This week’s installment of The Walking Dead, “The Distance” (writer Seth Hoffman’s third episode this year), set up all its building blocks for the rest of the season. It moved our group to Alexandria, introduced us to two new characters (with the potential for many more), and gave us unique insight into veterans Rick and Michonne.
At the beginning of the episode, Maggie and Sasha bring Aaron to the barn to meet the group. It quickly becomes clear – as everyone jumps up and draws their weapons – that our survivors have learned a lesson or two about the prospective danger human beings can bring. Of course, their wariness was as it should be. I particularly liked how it was showcased when Aaron took a step forward with an “it’s nice to meet you,” making everybody react, with Daryl moving right behind him and Maggie putting her hand out to say “oh no you don’t.” It was a wordless but effective way to show the initial mindset of this entire group.
Aaron, who has been watching the survivors, explains his reasoning for the intrusion: He has a community, and Rick’s gang, being the tight knit, brave, and strong group that they are, would be a good addition. Aaron knows that in this landscape, people are the greatest resource. But after hearing his seemingly earnest appeal, Rick responds by punching Aaron in the face.
Aaron comes to, tied up but undeterred, and continues to plead his case. He seems convinced that his people need Rick’s people. Aaron even brought vehicles to bring them all to the community, but conveniently, they’re not within viewing distance. This sets up the need for everyone to separate in order to check out Aaron’s story. Rick is certain this all means trouble for his group, but Michonne makes an adamant declaration that she’s going to see if it’s all real, as the potential to have a safe place to live is too tempting.
I liked Michonne’s hopeful attitude here. She has come a long way from the sword wielding, pet-zombie carrying woman she once was. And with the possibility of getting to a safe haven, it was right for some of them to go check it out. But calling Rick’s attitude dangerous for the group? Doesn’t anybody remember Grady Memorial, which, according to the show, took place less than a month ago? Nobody wanted to go with Rick’s plan of killing his way through Beth’s captors, and instead went with the brilliant “trade” idea. And ultimately, that plan got Beth killed. Not to say that Rick is infallible, but he has good instincts (he was a cop, after all). And he is pretty reasonable. He ends up agreeing to Michonne, Glenn, Maggie, Abraham, and Rosita looking for the cars, while the others split into pairs to watch the perimeter of the barn.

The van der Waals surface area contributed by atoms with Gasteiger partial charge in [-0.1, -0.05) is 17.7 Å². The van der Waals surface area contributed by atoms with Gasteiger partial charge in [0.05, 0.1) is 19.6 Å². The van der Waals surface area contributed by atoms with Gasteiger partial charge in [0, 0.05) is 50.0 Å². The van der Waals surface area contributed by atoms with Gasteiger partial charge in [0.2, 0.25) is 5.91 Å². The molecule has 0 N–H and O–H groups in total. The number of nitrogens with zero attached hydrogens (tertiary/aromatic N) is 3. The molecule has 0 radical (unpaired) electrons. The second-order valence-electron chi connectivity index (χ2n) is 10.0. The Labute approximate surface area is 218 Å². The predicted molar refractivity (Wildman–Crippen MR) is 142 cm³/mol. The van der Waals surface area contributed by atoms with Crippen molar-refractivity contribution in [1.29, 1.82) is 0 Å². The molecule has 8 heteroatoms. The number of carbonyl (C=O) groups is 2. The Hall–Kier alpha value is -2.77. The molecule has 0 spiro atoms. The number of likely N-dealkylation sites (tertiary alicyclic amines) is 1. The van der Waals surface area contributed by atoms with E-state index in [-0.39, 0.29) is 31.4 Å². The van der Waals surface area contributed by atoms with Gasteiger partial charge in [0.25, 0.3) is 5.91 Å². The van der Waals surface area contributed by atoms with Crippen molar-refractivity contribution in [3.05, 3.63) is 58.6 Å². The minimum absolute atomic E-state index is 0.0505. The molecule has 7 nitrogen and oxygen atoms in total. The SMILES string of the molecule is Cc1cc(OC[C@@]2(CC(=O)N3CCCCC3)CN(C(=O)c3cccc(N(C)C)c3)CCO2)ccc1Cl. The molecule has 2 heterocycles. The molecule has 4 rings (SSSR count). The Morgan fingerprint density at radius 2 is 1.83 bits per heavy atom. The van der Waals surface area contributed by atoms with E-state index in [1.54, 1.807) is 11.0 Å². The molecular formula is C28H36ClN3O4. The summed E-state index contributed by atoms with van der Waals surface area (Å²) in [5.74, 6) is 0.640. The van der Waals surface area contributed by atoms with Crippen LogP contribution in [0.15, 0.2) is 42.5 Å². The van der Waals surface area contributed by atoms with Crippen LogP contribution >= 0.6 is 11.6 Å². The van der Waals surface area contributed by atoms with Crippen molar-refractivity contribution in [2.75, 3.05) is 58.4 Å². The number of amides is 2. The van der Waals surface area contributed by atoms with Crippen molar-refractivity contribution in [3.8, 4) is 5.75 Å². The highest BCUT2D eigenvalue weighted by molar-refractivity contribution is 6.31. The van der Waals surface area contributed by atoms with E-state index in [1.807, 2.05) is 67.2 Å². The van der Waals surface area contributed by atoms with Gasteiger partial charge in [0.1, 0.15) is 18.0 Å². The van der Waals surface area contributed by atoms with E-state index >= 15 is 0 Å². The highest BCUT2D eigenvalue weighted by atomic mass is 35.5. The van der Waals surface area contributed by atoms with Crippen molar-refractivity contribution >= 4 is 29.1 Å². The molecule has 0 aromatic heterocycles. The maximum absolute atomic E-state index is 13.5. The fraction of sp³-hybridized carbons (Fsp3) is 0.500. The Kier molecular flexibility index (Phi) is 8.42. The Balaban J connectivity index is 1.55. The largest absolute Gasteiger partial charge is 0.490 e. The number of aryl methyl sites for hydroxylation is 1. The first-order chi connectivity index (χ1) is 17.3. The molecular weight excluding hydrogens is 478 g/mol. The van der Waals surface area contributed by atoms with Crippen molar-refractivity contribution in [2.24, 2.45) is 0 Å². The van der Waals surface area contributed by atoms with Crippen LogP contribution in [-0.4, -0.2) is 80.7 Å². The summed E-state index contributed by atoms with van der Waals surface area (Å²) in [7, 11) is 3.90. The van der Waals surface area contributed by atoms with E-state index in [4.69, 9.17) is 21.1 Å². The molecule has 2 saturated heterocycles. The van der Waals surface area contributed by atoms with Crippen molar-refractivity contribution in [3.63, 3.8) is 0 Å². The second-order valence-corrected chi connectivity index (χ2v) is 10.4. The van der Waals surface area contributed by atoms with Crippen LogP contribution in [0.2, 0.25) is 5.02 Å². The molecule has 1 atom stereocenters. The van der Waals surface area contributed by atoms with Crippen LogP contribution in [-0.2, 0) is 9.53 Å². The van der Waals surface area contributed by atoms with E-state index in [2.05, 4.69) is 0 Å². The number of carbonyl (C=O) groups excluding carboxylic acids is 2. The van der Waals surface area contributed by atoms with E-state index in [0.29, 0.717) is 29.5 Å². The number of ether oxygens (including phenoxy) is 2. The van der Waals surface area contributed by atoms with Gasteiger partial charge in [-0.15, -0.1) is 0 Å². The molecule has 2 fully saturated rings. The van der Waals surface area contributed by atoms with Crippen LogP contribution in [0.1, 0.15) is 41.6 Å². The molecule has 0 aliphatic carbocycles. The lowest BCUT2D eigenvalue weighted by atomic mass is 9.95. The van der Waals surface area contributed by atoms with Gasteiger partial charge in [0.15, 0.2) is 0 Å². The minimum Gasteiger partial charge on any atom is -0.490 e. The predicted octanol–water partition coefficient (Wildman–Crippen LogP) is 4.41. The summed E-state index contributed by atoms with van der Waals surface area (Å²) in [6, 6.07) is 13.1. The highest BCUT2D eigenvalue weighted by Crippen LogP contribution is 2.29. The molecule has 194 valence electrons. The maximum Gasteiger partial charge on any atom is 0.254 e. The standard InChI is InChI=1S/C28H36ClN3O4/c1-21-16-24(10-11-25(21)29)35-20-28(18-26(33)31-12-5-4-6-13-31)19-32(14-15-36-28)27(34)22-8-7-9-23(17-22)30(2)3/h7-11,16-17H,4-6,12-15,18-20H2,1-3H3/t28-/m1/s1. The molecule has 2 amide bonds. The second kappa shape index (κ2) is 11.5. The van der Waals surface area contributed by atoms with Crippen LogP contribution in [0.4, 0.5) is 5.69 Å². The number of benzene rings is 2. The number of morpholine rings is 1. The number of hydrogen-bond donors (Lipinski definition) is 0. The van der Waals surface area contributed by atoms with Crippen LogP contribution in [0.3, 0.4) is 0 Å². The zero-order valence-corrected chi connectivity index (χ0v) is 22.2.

On the road, Glenn takes charge, ordering that they shoot anyone who comes near them. Michonne is in a moral dilemma about that, suggesting people may come along who are just like their own group. But Glen only responds “If it’s someone like us, we should be afraid of them.” Michonne then reminds him that people like them saved Father Gabriel, turned the other cheek and took in Tara, and “saved a crazy lady with a sword,” obviously turning her into somebody very different. Indeed, throughout this episode (and in other recent ones) we see how Michonne has transformed into someone so invested in her people that it makes her long for something to hope for them. I also get the feeling the writers are making a sharp turn by replacing Tyreese with Michonne as the voice of reason (and perhaps the moral center) in the group. But I’m not sure I buy that switch completely.
It was an interesting commentary on the small group’s uneasiness with possibly encountering other humans when the five hear rustling in the woods, and they fear it might be some of Aaron’s men. When they see a walker emerge, they all seem to breathe a sigh of relief, and some of them even put down their weapons. With their predictable nature, walkers (as long as they don’t outnumber our group members) have come to pose less of a threat than people.
When Rick and Aaron are left alone in the barn, they end up having a showdown of sorts. Aaron tries to win Rick’s trust, and Rick, wild-eyed and perpetually suspicious, won’t buy into what Aaron’s selling. I actually loved Rick’s line “Just because we’re good people, doesn’t mean we won’t kill you.” Kind of says it all.
When Aaron proposes that Rick give a hungry, crying Judith some applesauce (which Aaron brought) to quiet her down, Rick smartly wants the stranger to taste it first. Aaron then seems to get quite offended that Rick would think the applesauce might contain poison. Honestly though, Rick’s behavior doesn’t seem all that paranoid to me. Given what’s he’s been through with other human beings, it makes perfect sense.
The fact that Aaron initially balked at eating the applesauce just because he hated the taste seemed pretty unrealistic. It was a contrived way to attempt to add suspicion – and thus tension – to the scene. But then again, perhaps it was there to give us a bit of Aaron’s backstory concerning the kind of childhood he had with a mother who would make him eat foods he didn’t like in an attempt to make him “more manly.”